Like that scene from the 1979 Monty Python film, Life of Brian, “we are all individuals, we are all different”. A feature of humanity is our desire to be individuals while all maintaining a sense of belonging. But, when it comes to the way we promote our plethora of advertising agencies and marketing suppliers, are we different? How individual or different are advertising agencies?
I witness a huge amount of time and effort invested in trying to present agencies either as different or present them in a different way. I have seen agency presentations based on the idea of a “United Republic of….” as a metaphor for how the various services brands come together as a single “full service” offering. There was the “No bull$%#@ agency.” This was based on the agency founder’s belief that mainstream agencies were full of bull.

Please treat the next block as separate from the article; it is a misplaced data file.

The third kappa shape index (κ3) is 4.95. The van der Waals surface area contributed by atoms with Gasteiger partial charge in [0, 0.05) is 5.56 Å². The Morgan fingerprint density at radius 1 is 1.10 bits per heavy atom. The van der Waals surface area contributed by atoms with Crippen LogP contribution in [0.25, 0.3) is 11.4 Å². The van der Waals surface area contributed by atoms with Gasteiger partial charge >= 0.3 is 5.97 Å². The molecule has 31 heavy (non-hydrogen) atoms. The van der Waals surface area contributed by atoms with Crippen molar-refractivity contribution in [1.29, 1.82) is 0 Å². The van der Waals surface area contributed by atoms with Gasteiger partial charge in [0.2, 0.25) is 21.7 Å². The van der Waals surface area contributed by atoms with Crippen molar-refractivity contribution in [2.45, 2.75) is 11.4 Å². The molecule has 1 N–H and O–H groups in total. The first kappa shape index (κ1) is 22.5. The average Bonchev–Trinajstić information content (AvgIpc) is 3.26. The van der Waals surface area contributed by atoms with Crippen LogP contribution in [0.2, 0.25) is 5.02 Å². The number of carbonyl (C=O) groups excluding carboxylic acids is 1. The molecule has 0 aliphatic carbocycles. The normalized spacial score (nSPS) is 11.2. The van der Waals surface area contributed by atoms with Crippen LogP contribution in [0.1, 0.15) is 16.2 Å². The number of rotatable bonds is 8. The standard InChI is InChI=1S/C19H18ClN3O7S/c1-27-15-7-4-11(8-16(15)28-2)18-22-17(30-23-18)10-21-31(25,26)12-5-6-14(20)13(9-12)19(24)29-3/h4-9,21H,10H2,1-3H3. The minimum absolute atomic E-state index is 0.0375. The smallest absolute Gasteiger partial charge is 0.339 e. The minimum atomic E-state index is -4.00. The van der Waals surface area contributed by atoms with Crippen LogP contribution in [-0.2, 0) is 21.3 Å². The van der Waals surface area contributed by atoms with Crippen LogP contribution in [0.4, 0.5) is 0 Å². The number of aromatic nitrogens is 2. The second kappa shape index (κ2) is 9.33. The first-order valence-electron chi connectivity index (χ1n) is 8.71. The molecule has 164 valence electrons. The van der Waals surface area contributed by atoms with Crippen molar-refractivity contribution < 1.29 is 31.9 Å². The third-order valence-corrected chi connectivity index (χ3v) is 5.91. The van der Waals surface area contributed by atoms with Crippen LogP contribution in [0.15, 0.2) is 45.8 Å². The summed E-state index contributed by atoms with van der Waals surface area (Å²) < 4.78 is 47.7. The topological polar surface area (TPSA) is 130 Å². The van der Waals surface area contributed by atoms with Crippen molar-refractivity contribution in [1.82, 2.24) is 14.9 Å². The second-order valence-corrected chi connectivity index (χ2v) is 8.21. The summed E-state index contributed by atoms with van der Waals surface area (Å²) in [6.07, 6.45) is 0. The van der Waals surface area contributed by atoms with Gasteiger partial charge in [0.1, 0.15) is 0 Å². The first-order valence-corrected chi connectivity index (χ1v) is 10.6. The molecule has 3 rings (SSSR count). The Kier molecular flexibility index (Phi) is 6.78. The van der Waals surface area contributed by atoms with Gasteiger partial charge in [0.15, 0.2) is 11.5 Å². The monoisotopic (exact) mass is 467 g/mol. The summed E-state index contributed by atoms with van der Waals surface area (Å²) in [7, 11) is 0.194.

Other agencies come up with a whole new language for their various roles and titles in an attempt to be different. One was based on a cheese shop, with the CEO becoming the Grand Fromage and all the petite cheeses. Some see these attempts as novel, but are they different? They are just new names for traditional roles.
The truth is the vast majority of agencies are not different. And the way they present themselves is not different.
There are several challenges facing agencies in their desire to express themselves as being different. These are: